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There lived an old man and an old woman. They had two sons and two daughters. They sent the younger daughter to get provisions. "Go to the roof and bring the reindeer leg that is there." She brought it. They took off the skin, broke the bone and extracted the marrow. They put it on a plate and ate it. Then the old woman sent the younger son: "Go and bring the reindeer tongue that is outside." He brought the tongue. They cut it up small and ate of it. One morsel stuck in the throat of the younger daughter, and she died. The mother cried much. Then she sent the elder boy to get from the roof the remaining food; but he found nothing there, and came back empty-handed. The mother cried more bitterly than ever, "How shall we live now? We have nothing to eat. The old man said, "Do not be afraid! We shall find something. Till now we always have found something." He went into the storehouse and found a piece of bread. He brought this to his wife. She was very glad, and ate it. The children, however, whimpered again, "Mother, we are hungry!" She said, "I have nothing. Go ask your father." They went to their father. "Father we are hungry!" The old man was furious. "I have nothing at all for you! Go away!" The younger boy cried louder than the others, so the father caught him and gave him a flogging. "I have nothing. Go and look in the storehouse!" He took the other boy and gave him a flogging. The old woman seized the oven rake and struck the old man on the back. He fell

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down and died. The night passed. In the morning the children awoke, but the old woman slept on. They wanted to waken her, but were unable to do so. One of them took up an ax and struck her on the loins. The old woman was cut in two. After that they cried again; but the older boy said, "Why do you cry? We did it ourselves, so there is no reason for crying. The younger boy quarrelled with him, until he took him by the neck and thrust him into the oven which was burning brightly. He shut the door, and the younger boy was burned to death. The little sister cried, so he put her too into the burning oven. She tried to creep out, but he struck her on the head. Then he said, "Now I am left alone. I will go away from this place." Then he saw a cloud of dust coming down the road. It was Yaghishna. She came to the house and entered it. Then she took that boy by the nape of his neck. With her large knife she struck him on the head. The head jumped off and rolled away. Yaghishna went home. So they have lived till now, but get nothing good whatever. 1The end.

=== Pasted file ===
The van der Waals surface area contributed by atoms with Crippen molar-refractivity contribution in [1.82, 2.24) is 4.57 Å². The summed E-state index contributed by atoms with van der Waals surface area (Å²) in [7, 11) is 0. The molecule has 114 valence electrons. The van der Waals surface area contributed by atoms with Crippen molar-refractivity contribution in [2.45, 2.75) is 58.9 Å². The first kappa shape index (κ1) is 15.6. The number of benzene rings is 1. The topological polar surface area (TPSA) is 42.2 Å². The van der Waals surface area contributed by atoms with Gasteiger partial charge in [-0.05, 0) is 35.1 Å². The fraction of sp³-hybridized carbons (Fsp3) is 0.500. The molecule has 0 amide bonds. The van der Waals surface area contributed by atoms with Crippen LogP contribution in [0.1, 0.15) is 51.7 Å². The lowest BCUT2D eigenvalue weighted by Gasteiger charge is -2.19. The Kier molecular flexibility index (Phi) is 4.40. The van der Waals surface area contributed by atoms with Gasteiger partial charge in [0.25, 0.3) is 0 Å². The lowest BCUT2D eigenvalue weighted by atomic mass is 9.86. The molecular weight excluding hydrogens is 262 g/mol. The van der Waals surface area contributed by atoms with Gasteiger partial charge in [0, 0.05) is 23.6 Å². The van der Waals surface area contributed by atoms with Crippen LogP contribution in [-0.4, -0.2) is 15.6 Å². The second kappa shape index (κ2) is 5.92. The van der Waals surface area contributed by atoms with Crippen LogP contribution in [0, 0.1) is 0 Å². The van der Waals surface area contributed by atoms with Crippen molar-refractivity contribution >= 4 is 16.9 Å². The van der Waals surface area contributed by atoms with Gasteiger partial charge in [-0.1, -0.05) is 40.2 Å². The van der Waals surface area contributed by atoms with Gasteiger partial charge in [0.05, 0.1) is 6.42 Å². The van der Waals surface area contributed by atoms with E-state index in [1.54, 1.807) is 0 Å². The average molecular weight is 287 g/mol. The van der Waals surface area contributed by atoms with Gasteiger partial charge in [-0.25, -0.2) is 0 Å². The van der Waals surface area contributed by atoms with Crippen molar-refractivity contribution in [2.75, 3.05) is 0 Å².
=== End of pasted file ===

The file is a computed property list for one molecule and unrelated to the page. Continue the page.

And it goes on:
Told by Mary Shkuleff, a Russian creole girl, in the village of Pokhotsk, the Kolyma country, summer of 1895.


115:1 One of the usual final refrains of the Russian folk-stories. The most frequently used are: "They live and live and get much of the good." (Живутъ, поживаютъ, добра наживаютъ); "They lived and lived, and live till now." (Жить да быть, до теперева живутъ). But in northeastern Asia, with the ill-starred creoles, the first refrain changed to a negative "They live and live, and get nothing good whatever." (Живутъ, поживаютъ, никакого добра не наживаютъ).--W. B.

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